Form and content of a cup of coffee LO26583

From: Leo Minnigh (
Date: 04/27/01

Dear LO'ers,

It is interesting to look at the different expressions that are used for
different cups of coffee (should be cups with coffee) in different
countries. I have limited knowledge on this subject, only based on my own
experiences. Possibly it could be extended by others.

Coffee is a substance that is introduced in most cultures for some
centuries, so it is fairly new in languages (in comparison with the age of
the language itself). But coffee became so much part of culture that
coffee-expressions found a solid place in language.

The size of the cup (form)
Some languages (but not English, or French) have the possibility for
diminutives - extensions which reduce the 'size' of the object. Some
languages know also an extension for enlargement.
Thus, in some languages there are seperate words for an ordinary sized
cup, for a large cup, or for a small cup; some languages have all these
possibilities, some two, and some (as in English) only one. In Dutch and
Afrikaans it is possible to reduce the size. The word for cup is 'kop', a
small cup becomes 'kopje' or 'koppie'. *) (see note below)

[the interesting ethymological history of *cup* is another story;
sometimes it denotes a concave object (e.g. *cap*), in the present case it
refers to something to put things in. This reversal of the meaning
(content) occurs quite often in languages, particularly in words
describing forms].

So, a *kopje koffie*, refers in Holland to a small cup of coffee.
In the Portuguese language, this small-sized cup is referred to as
*cafezinho* - a small coffee. So in Portugal and Brazil it is not the size
of the cup, but the quantity of the content of the cup, although it is
clear that the size of the cup is ment. A small quantity of coffee in a
large cup will never be called a *cafezinho*.
Portuguese is one of the few languages which have the flexibility to
enlarge the size of objects. A large cup of coffee could be called a
*cafezao*, although this expression is hardly used (I used it in Brazil,
because I like coffee and the cafezinho was not much more than a thimble

All these small-sized cup of coffees have nothing to do with the sort of
coffee (the content). That is different with Italy. The small coffee in
that country is called a *espresso*. But *espresso* certainly refers to
the way the coffee is prepared (under pressure). And because this way of
preparation results in strong coffee, the quantity could be less, hence a
smaller cup.

So far the form (with Italy as transition to the content)

Coffee in the cup (content)
In lots of non-Latin countries the coffee is mixed with milk. In some
Latin countries this way of coffee is also known, but usually only
consumed by tourists or by locals only during the breakfast. In Spain this
coffee + milk is called *cafe cortado*, in Italy it is the *cappuccino*.
The origin of this latter Italian expression is for me mysterious - what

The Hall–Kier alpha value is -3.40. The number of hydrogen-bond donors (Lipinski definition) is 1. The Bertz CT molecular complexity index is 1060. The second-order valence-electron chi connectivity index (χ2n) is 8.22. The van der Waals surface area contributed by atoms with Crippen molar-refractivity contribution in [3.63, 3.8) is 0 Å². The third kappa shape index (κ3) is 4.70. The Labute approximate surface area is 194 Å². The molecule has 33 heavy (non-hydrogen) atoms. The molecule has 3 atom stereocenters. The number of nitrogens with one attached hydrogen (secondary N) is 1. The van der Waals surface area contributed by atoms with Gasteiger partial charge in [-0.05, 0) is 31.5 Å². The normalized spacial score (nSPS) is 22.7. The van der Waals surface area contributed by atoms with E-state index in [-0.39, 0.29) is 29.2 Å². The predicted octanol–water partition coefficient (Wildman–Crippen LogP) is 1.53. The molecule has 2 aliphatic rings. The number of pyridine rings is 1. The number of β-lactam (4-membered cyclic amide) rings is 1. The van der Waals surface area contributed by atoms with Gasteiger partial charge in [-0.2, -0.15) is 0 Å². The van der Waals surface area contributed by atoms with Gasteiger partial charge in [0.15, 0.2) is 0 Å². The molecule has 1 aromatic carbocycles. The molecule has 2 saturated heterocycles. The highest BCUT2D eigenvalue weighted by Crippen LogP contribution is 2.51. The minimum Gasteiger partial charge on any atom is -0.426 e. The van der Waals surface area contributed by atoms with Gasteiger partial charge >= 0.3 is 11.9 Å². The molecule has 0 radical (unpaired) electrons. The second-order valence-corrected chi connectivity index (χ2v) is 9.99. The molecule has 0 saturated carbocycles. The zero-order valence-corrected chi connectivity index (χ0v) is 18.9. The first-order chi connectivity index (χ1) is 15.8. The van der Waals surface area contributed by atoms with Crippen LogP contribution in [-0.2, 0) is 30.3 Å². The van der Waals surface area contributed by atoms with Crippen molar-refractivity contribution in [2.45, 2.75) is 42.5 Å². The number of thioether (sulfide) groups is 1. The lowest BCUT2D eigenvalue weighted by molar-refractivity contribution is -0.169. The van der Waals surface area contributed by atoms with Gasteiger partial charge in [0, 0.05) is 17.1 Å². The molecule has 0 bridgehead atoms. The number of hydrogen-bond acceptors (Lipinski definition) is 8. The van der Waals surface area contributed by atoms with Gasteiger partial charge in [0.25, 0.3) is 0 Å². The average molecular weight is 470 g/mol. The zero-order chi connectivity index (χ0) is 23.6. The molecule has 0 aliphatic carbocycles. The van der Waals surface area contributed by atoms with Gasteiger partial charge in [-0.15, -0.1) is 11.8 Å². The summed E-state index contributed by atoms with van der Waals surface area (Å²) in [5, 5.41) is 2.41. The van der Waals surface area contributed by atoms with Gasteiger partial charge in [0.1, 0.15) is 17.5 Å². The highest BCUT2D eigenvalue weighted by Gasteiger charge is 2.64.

has this thing to do with the Capuchin monks? (curiously, in Holland a
'kapucijner' is a special type of brown coloured bean, not a coffee bean).
Consequently (because of the mixture and larger quatity) the cups for a
cappuccino are larger than those for an espresso.
In Spain is however another possibility: cafe con leche (coffee with
milk). In fact it would be better to speak of *milk with coffee* - the
quatity of milk is more than the quantity of coffee. In the Netherlands
this type of coffee is known as *koffie verkeerd* (= wrong coffee). In
France it is *cafe-au-lait* (also commonly consumed during the breakfast).
The milk component in coffee is hardly known in Brazil. But in Brazil the
coffee is not pure coffee either. The common way in that country to serve
coffee very, very sweetened. It is hard there to get unsweetened coffee
(so it took me a lot of trouble to get my way of coffee: Um cafezao sin

So now it becomes clear that their is a difference between Brazilian
coffee (coffee and sugar) and American coffee (coffee and milk). But an
Irish coffee is yet something else.

In these days when ordering a cup of coffee we tend to leave even the
coffee, only referring to the type. In Spain 'un cortado' is fully
understood as a coffee with a small cloud of milk (in Dutch a 'wolkje
melk'). In Italy when ordering a 'cappuccino' means for sure that you
don't get a special type of monk served.

Since coffee seems to became the drink for social events, in my country
the expression 'Let's drink a coffee', or 'come on the coffee' (op de
koffie komen), means more than the consumption of coffee - there is
something to talk about and meet each other. And here, a 'coffee table'
means a lunch with lots of sandwiches, cake, milk and coffee too, but that
is certainly not the most important part of the meal. The expression
'coffee time' refers to roughly eleven o'clock in the morning. But with
all these time differences among the participants of this list I hesitate
to invite you on the coffee on coffee time, that will be a very long
lasting event.

The importance of the diminutive form in a language is very large. It
could for instance cover the communication with a varnish of soft sympathy
and friendship - it makes the nouns less sharp. The diminutive used in
this way does not so much reduces the size, but reduces the 'sharpness'.

dr. Leo D. Minnigh
Library Technical University Delft
PO BOX 98, 2600 MG Delft, The Netherlands
Tel.: 31 15 2782226
        Let your thoughts meander towards a sea of ideas.


Leo Minnigh <>

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